my sister

October 12, 2009
By , portland, IN
When my mom found out she was pregnant with her, they told everyone she was going to be named “uh-oh.” Ironically, she had no idea that would be the perfect term to describe the situations later in my sister’s life. The first few years of her existance, she was a completely normal toddler. She was adventurous and a little trouble maker.
When she was four, my uncle, which was in training to be a paramedic, moved in with us. At that time, none of us had any idea the impact that would have on our lives.
One morning, I woke up to my parents scrambling around like I had never seen anyone move. Confused about the situation, I went upstairs to where everyone seemed to be rushing around. When I got up there, I found my uncle with my sister in his arms, and her face was blue. Her lymph nodes had swollen to the point where her airways were completely shut off. I was only nine at the time, and the first thought in my head was that she was dead. I had never seen someone look like that before. That was just the beginning to my baby sister’s long road ahead.
My family called 911, but decided we could get her to the hospital faster than the ambulance could get to our house and back to town, so my mom and uncle took off with her in the truck, to the hospital. My dad let my middle sister and me get dressed quickly, and we followed as fast as we could.
They got her to the hospital in less than five minutes and they immediately opened her airways back up, but Jay County Hospital had no idea what to do with her after that point, so she was taken by ambulance, lights and sirens, to Methodist Hospital in Indianapolis. She was rushed into emergency surgery to drain her lymph nodes. The doctors there wanted to do that first, and then try to determine what the bigger problem was. She went through a four hour operation, and she was put under because they had to cut deep into her neck to drain them all the way. I got to the hospital while she was in surgery, and my middle sister and I waited for what seemed like days for her to come out. When she finally did, she was angry and confused. She was screaming and hitting and crying, and had no idea what had happened to her, she just knew it hurt and mommy and her sisters were crying too. The doctors dressed her scar and she was kept there for a few days to make sure her body was stabilized.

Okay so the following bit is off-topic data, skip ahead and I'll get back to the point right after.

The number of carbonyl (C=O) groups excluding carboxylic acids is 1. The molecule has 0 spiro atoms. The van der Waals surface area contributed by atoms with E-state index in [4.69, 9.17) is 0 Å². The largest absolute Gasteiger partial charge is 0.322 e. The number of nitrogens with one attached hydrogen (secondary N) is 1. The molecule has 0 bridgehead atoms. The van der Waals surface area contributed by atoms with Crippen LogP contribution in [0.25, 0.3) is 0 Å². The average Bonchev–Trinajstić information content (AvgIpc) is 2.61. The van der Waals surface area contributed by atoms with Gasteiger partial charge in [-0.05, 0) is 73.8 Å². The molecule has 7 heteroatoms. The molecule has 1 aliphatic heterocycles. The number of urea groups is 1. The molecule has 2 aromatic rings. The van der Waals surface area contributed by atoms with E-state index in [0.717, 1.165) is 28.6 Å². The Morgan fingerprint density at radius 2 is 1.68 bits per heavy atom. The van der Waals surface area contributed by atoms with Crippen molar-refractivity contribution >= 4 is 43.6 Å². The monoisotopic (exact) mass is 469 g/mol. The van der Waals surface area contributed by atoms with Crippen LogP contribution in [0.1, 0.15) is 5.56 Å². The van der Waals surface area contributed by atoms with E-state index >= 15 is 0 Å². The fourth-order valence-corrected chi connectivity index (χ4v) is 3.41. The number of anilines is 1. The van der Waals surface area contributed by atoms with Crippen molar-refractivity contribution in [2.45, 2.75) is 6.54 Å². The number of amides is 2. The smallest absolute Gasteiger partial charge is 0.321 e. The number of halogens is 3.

The doctors came to the conclusion that her lymph nodes obviously weren’t working properly. The part that was supposed to open to drain the bad fluids no longer existed. In the operation, they had removed those lymph nodes completely.
This was only the beginning. With having fewer lymph nodes, also came having a weaker immune system. She had to live her life “in a bubble” for about the next year because my mom was so afraid that she would do something wrong to get sick, and it would seriously threaten her health.
After we got home from the hospital, Larissa got all the attention. I was so jealous that everyone was just waiting on her hand and foot, I didn’t understand that it wasn’t her choice, and I couldn’t comprehend that her life was seriously in danger. I thought that when they sent you home from the hospital, that meant you were all better. I will never forget when she got to take her bandage off of her scar, she was so happy before because it itched and always bothered her, but the moment she looked in the mirror, she began to cry. She didn’t want to live with that big ugly scar for the rest of her life. When she started school, she was still so self conscious about the scar left by her surgery. It healed, and she put scar healing cream on it, but it’s still there, and will be for life.